Resonance fluorescence: resonant wave scattering on a single atom. (A) Sketch of a natural atom in open space. The atom resonantly absorbs and reemits photons in a solid angle of 4π. (B) False-colored scanning-electron micrograph of an artificial atom coupled to a 1D transmission line. A loop with four Josephson junctions is inductively coupled to the line. The incident wave (blue arrow) is scattered only backward and forward (red arrows) and can be detected in either direction. The transmitted wave is indicated by a magenta arrow. (C) Spectroscopy of the artificial atom. Shown is the power transmission coefficient |t|2 versus flux bias δΦ and incident microwave frequency ω/2π. When the incident radiation is in resonance with the atom, a dip of |t|2 reveals a dark line. (Inset) Power transmission coefficient |t|2 at δΦ = 0 as a function of incident wave detuning δω/2π from the resonance frequency ω/2π = 10.204 GHz. The maximal power extinction of 94% takes place at the resonance (δΦ = 0).

Our artificial atom is a macroscopic superconducting loop, interrupted by Josephson junctions (Fig. 1B) [identical to a flux qubit (24)] and threaded by a bias flux Φb close to a half flux quantum Φ0/2, and shares a segment with the transmission line (25), which results in a loop-line mutual inductance M mainly due to kinetic inductance of the shared segment (26). The two lowest eigenstates of the atom are naturally expressed via superpositions of two states with persistent current, Ip, flowing clockwise or counterclockwise. In energy eigenbasis, the lowest two levels Embedded Image and Embedded Image are described by the truncated Hamiltonian H = ħωaσz/2, where Embedded Image is the atomic transition frequency and σi (i = x,y,z) are the Pauli matrices. Here, ħε = 2IpδΦ (δΦ ≡ Φb – Φ0/2) is the energy bias controlled by the bias flux, and ħω0 is the anticrossing energy between the two persistent current states. The excitation energies of the third and higher eigenstates are much larger than ħωϕ; therefore, they can be neglected in our analysis.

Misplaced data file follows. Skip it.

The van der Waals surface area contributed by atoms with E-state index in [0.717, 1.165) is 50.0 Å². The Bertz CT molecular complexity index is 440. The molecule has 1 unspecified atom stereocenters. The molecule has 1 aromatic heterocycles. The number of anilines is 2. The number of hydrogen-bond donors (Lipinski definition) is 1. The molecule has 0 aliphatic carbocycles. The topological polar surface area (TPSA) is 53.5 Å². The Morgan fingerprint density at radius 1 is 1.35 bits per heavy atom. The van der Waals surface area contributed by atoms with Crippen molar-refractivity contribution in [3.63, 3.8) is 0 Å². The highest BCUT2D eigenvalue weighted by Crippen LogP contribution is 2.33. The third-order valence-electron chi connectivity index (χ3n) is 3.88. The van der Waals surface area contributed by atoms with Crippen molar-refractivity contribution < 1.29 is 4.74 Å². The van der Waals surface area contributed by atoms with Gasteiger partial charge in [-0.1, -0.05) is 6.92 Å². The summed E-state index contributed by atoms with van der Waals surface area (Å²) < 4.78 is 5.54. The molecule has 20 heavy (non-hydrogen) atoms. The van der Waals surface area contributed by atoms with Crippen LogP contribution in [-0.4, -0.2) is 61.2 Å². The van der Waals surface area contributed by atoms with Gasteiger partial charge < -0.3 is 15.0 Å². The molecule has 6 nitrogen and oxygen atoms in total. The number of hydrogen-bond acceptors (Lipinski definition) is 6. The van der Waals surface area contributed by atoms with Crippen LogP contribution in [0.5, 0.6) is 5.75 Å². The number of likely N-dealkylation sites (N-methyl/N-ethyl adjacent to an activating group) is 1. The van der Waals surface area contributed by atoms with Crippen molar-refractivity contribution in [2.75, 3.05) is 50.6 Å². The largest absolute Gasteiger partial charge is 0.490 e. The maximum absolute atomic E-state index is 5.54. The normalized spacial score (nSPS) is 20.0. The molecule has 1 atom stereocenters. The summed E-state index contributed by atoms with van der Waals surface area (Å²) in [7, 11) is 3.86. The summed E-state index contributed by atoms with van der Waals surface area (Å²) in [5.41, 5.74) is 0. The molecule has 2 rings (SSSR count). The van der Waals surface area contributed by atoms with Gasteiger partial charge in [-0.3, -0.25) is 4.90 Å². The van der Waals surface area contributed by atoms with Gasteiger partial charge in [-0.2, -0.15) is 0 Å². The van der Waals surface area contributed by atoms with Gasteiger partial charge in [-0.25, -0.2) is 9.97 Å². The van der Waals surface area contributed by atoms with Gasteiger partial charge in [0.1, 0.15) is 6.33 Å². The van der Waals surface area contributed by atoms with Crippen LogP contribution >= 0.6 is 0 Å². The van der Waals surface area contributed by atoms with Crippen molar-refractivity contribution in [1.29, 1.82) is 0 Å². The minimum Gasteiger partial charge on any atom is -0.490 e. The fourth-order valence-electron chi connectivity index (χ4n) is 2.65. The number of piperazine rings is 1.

We considered a dipole interaction of the atom with a field of an electromagnetic 1D wave. In the semiclassical approach of quantum optics, the external field of the incident wave I0(x,t) = I0eikxiωt (where ω is the frequency and k is the wavenumber) induces the atomic polarization. The atom with a characteristic loop size of ~10 μm (which is negligibly small as compared with the wavelength λ ~ 1 cm) placed at x = 0 generates waves Isc(x,t) = Isceik|x|–iωt, propagating in both directions (forward and backward). The current oscillating in the loop under the external drive induces an effective magnetic flux ϕ (playing a role of atomic polarization). The net wave I(x,t) = (I0eikx + Isceik|x|)eiωt satisfies the 1D wave equation ∂xxIv–2ttI = cδ(x) ∂ttϕ, where the wave phase velocity is Embedded Image (l and c are inductance and capacitance per unit length, respectively), and the dispersion relation is ω = vk.